One man could take a car engine to pieces and put it together again, another could invent explosives, a third could amass fortunes, a fourth could grow onions; Mannering could open doors and force locks of all kinds. He had once been an expert par excellence. He had, in fact, once been a cracksman extraordinary, to coin a phrase, and in those days he had won much notoriety and not a little fame as the Baron, who always worked strictly incognito. He regarded them as the good or the bad old days, according to his mood, and always remembered them when, as now, he turned the lock with hardly a sound.
The Baron is perhaps Creasey’s best character. And Help is typical Baron fare. It takes a Creasey fan to recognise the compliment in that sentence.

But a serious character is lost in the form of Sergeant Worraby, who had only to sniff the river breeze a laden cargo-boat passed to say where she came from and what she carried, what her tonnage was, whether her crew were lascars, Chinese, Malays, white men, Dutch or Greek, French or Madagascan.

Ironically, even a Google search for ‘Sergeant Worraby’ today threw up precisely one result.

Wednesday, March 11, 2009

Kappa: Ryunosuke Akutagawa

When the cover proclaimed Ryunosuke Akutagawa as the author of Rashomon, I picked up Kappa immediately. Then I turned to the back of the book.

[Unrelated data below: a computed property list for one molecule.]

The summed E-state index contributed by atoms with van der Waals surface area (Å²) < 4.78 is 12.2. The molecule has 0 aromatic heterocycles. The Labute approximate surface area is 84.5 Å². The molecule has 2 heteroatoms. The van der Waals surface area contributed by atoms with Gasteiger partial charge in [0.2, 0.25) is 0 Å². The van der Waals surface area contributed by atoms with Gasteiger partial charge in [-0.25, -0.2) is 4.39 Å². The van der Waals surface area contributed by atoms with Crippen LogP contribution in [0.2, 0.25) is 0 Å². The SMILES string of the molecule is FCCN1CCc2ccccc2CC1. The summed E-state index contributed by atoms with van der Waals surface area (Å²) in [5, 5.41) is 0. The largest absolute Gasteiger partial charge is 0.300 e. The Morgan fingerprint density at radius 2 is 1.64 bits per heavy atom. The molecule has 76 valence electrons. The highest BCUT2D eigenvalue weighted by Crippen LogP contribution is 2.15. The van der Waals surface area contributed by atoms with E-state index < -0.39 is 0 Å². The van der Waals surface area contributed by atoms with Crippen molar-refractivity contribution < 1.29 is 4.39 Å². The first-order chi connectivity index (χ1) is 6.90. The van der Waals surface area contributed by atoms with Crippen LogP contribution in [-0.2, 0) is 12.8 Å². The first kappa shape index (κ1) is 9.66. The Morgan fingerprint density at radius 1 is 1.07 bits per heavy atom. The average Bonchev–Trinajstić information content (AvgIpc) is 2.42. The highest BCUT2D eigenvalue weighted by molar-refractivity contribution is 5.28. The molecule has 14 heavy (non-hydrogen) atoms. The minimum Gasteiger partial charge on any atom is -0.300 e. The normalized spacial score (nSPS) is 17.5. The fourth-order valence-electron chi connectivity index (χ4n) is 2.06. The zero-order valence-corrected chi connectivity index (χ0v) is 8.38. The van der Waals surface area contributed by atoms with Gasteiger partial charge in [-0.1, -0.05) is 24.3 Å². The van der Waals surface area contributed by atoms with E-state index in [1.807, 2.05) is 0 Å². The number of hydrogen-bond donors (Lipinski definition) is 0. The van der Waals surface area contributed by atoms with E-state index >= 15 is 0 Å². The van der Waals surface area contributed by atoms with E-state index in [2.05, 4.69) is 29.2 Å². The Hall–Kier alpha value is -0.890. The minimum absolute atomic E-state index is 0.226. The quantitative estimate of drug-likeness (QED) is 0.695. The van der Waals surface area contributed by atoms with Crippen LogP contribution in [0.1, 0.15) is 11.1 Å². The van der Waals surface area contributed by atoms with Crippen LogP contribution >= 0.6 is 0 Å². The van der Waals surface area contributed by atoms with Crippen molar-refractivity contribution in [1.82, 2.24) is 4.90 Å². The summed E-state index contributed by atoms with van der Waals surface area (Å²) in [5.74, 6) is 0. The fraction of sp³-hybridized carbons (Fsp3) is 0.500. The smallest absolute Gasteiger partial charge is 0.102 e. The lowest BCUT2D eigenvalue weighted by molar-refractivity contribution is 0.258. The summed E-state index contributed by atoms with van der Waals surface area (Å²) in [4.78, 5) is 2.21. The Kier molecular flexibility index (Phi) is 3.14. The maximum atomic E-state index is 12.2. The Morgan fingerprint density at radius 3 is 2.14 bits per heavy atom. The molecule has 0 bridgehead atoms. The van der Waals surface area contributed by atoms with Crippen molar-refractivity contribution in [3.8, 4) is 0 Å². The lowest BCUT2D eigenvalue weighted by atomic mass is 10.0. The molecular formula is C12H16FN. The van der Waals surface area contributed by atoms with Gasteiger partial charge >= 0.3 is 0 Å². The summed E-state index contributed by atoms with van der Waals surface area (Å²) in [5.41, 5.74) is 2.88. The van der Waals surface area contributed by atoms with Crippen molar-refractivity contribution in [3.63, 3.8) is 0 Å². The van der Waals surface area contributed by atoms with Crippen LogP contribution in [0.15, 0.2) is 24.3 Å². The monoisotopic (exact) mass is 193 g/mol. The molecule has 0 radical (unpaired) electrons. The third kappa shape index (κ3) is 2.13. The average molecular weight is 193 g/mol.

Patient No. 23 tells his story to anyone in the asylum who will listen: on his way home through the valley, he fell into a deep abyss while chasing a nimble creature with a face like a tiger and a sharp beak. The creature was a Kappa, and when he awoke he was in Kappaland.

I almost put the book back. But Rashomon won and the book accompanied me home. It turned out to be a good decision after all.

Kappaland is Akutagawa’s metaphor to comment on humankind and on Japanese society in particular. It is a Gulliver’s Travels from Japan, if you will. And just as satirical.

For the large part, Akutagawa uses the Kappa as an anti-man, a simple inversion.

The most puzzling of all was the confusing Kappa way of getting everything upside down: where we humans take a thing seriously, the Kappa will tend to be amused; and, similarly, what we humans find amusing the Kappa will take in deadly earnest.

Like this one on clothing.

The one thing that struck me as really amusing was the fact that the Kappa does not wear any form of loin covering. On one occasion, I tried asking Bag about this practice. He threw his head back and guffawed so loudly and so long that I thought I’d never be able to stop. His reply—once he’d managed to restrain himself enough to be able to talk—didn’t make matters any better.

‘I get just as much amusement from the way you cover yourself.’

There are similar takes on birth control, gene mixing and the relationship between man and woman, among others.

On other occasions, Akutagawa exaggerates typical human practices. Like the rather grotesque reference to unemployed workers being killed and eaten (by other Kappas) to ensure zero unemployment. Or the references to politics, war and unscrupulous businessmen. Or when he dwells on concepts like ends justifying means, life beyond life and organised religion.

The section where the poet Tok, who commits suicide, resurfaces as a ghost in a séance is perhaps the highpoint of the book. In particular, his responses to two questions: why he came back as a ghost, and what he will do if he wearied of the spiritual life.

This slim, brilliantly translated work (Geoffrey Bownas) is definitely worth a read. You will need just one sitting to finish it.